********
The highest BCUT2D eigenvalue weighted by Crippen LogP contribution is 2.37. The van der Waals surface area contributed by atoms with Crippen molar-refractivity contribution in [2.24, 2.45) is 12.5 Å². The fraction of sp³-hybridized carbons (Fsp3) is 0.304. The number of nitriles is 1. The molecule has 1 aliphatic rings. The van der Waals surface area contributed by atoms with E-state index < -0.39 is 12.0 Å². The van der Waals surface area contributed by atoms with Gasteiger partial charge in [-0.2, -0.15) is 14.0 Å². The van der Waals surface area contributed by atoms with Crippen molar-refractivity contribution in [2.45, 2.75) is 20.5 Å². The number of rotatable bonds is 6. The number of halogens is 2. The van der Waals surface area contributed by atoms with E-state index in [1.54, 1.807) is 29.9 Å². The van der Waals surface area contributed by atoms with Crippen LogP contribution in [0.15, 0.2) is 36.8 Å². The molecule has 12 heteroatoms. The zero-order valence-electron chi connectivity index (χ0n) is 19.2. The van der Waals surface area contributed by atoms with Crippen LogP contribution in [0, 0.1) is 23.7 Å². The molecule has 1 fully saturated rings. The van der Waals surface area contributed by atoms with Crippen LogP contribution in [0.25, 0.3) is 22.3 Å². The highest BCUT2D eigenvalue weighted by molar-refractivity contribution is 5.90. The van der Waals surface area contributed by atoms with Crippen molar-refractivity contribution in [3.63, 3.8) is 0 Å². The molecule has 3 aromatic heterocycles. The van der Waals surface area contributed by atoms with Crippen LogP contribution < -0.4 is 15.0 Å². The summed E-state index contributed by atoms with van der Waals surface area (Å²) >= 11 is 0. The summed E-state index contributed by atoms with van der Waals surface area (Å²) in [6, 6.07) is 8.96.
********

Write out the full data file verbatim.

The highest BCUT2D eigenvalue weighted by Crippen LogP contribution is 2.37. The van der Waals surface area contributed by atoms with Crippen molar-refractivity contribution in [2.24, 2.45) is 12.5 Å². The fraction of sp³-hybridized carbons (Fsp3) is 0.304. The number of nitriles is 1. The molecule has 1 aliphatic rings. The van der Waals surface area contributed by atoms with E-state index < -0.39 is 12.0 Å². The van der Waals surface area contributed by atoms with Gasteiger partial charge in [-0.2, -0.15) is 14.0 Å². The van der Waals surface area contributed by atoms with Crippen molar-refractivity contribution in [2.45, 2.75) is 20.5 Å². The number of rotatable bonds is 6. The number of halogens is 2. The van der Waals surface area contributed by atoms with E-state index in [1.54, 1.807) is 29.9 Å². The van der Waals surface area contributed by atoms with Crippen LogP contribution in [0.15, 0.2) is 36.8 Å². The molecule has 12 heteroatoms. The zero-order valence-electron chi connectivity index (χ0n) is 19.2. The van der Waals surface area contributed by atoms with Crippen LogP contribution in [0, 0.1) is 23.7 Å². The molecule has 1 fully saturated rings. The van der Waals surface area contributed by atoms with Crippen LogP contribution in [0.25, 0.3) is 22.3 Å². The highest BCUT2D eigenvalue weighted by molar-refractivity contribution is 5.90. The van der Waals surface area contributed by atoms with Crippen molar-refractivity contribution in [3.63, 3.8) is 0 Å². The molecule has 3 aromatic heterocycles. The van der Waals surface area contributed by atoms with Crippen LogP contribution < -0.4 is 15.0 Å². The summed E-state index contributed by atoms with van der Waals surface area (Å²) >= 11 is 0. The summed E-state index contributed by atoms with van der Waals surface area (Å²) in [6, 6.07) is 8.96.